At the 28th Summit meeting of the African Union (AU) held in Addis Ababa in late January this year, leaders decided by an overwhelming majority to welcome Morocco back to its fold. The North African country was then officially admitted as a full-fledged member of the AU. Addressing the Summit following the decision, Morocco’s King Mohammad VI said, “It is so good to be back home, after having been away for too long. It is a good day when you can show your affection for your beloved home. Africa is my continent and my home”.
Morocco was reunited with its African family 33 years after she withdrew from the Organization of African Unity, the AU’s predecessor, in 1984 for sharp differences over the status of the Saharan region, especially the decision of the OAU, under the influence of a handful but vocal members, to admit the Algeria-backed self-proclaimed Saharwi Arab Democratic Republic (SADR) as a full member of the organization. This was when King Hassan II, the current Monarch’s father, was on the throne in Rabat. With the African policy adopted by his son King Mohammed VI over the past decades putting Africa at the top of his agenda, an increasing number of African leaders called on Morocco to rejoin the African family. In fact most found it necessary, recognizing the new orientation of Morocco’s foreign policy.
Morocco’s rejoining the African Union was greeted with joy at home and welcomed elsewhere in the world where it was rightly seen as a diplomatic triumph that will help the country to assume its position as a major player in the continent. The re-admission is also viewed as a personal success for King Mohammed VI, who for the last few years has been on a concerted drive to reach out to sub-Saharan African countries, signing nearly 1,000 co-operation agreements since 2000, and projecting his country as a reliable friend, a responsible neighbour, and a significant investor. Morocco’s return to the African Union after a thirty-three-year break marked the culmination of a lengthy and intense diplomatic offensive designed to expand its circle of African allies to key nations in regions far from its historic sphere of influence in the Sahel, as well as in West and Central Africa. Morocco remained focused on delivering to a new breed of moder- ate and pragmatic African leaders the message of win-win economic and securities benefits and creating conditions for political entente. Such a dynamic and pragmatic insight also helped dilute ideological dogmas of the past and will help diminish Cold War era relics in the long run. The diplomatic dividends of this strategy were on dramatic display on 02 February 2017 immediately following the 28th African Union (AU) Summit in Addis Ababa, when the President of Gabon, on behalf of twenty-eight AU member countries, penned a letter to the President of the AU, calling for the suspension of the SADR’s membership. This may gain momentum now that Morocco has found its rightful seat in the forum.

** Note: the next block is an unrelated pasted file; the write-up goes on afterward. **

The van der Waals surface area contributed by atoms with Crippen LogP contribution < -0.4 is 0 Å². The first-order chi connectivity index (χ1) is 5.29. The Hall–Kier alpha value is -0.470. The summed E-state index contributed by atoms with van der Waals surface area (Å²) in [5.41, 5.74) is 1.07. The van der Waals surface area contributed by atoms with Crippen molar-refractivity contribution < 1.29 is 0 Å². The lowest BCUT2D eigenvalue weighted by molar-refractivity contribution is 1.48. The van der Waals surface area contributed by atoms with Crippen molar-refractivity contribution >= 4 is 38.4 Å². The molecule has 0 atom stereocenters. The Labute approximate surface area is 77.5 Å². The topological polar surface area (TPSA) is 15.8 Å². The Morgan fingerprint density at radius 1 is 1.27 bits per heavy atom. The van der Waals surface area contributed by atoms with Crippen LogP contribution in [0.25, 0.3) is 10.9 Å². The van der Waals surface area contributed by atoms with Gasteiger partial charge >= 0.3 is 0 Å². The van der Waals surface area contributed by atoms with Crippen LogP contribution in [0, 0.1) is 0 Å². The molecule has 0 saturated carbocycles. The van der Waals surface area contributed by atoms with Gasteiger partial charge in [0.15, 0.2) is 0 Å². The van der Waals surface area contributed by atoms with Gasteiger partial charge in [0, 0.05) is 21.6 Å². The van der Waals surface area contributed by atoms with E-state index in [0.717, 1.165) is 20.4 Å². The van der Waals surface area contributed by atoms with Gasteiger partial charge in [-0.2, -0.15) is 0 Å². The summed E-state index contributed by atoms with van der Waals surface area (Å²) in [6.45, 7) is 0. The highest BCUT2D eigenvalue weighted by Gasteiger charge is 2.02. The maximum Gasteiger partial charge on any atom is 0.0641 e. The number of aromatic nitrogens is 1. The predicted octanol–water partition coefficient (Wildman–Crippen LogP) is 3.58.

In the African region as a whole, Morocco enjoys a significant comparative advantage over its regional competitors, already making it the first investor in West Africa and the second largest in the continent. Its advanced firms, including banking, insurance, and telecommunications, industrial companies, mainly phosphates, increasingly sophisticated manufacturing like aerospace, electronics, and cars and rising capabilities in renewable energy, allows it to play a leading role in advancing King Mohammed VI’s cherished goal of solidarity-based South-South cooperation. In this vein, the country recently launched major initiatives to power agricultural sustainability and improve food security through the building of mega fertilizer plants adapted to local soils in several African countries, most notably Rwanda, Ethiopia, and Nigeria. Another ambitious and strategic South-South partnership is the recent agreement between Morocco and Nigeria to build a transcontinental gas pipeline designed to power Africa. Being a Muslim majority nation, Morocco has also succeeded in keeping its voice audible and in sound health among Islamic countries.
Morocco’s enviable success of its Africa centered foreign policy has been hugely enabled by the remarkable strides the country has made at home in socio-economic fields under King Mohammad VI. Situated as it is in a region that is imploding under the weight of faith based and sectarian violence and political uncertainty, Morocco today resembles a country ready to face the challenges of ensuring stability, sustaining economic growth, and maintaining a pluralist society where Mosques, Churches, and Synagogues stand close to each other as symbols of communal harmony. Thus, when others around it wobble, awesome Agadir on the Atlantic, charming Casablanca on the cornice, and magical Marrakesh in the middle, continue to draw visitors in droves. Morocco’s triumphant re-entry into the African Union, therefore, is a vindication of its regional posture and the earned fruit of its sound foreign and domestic policies.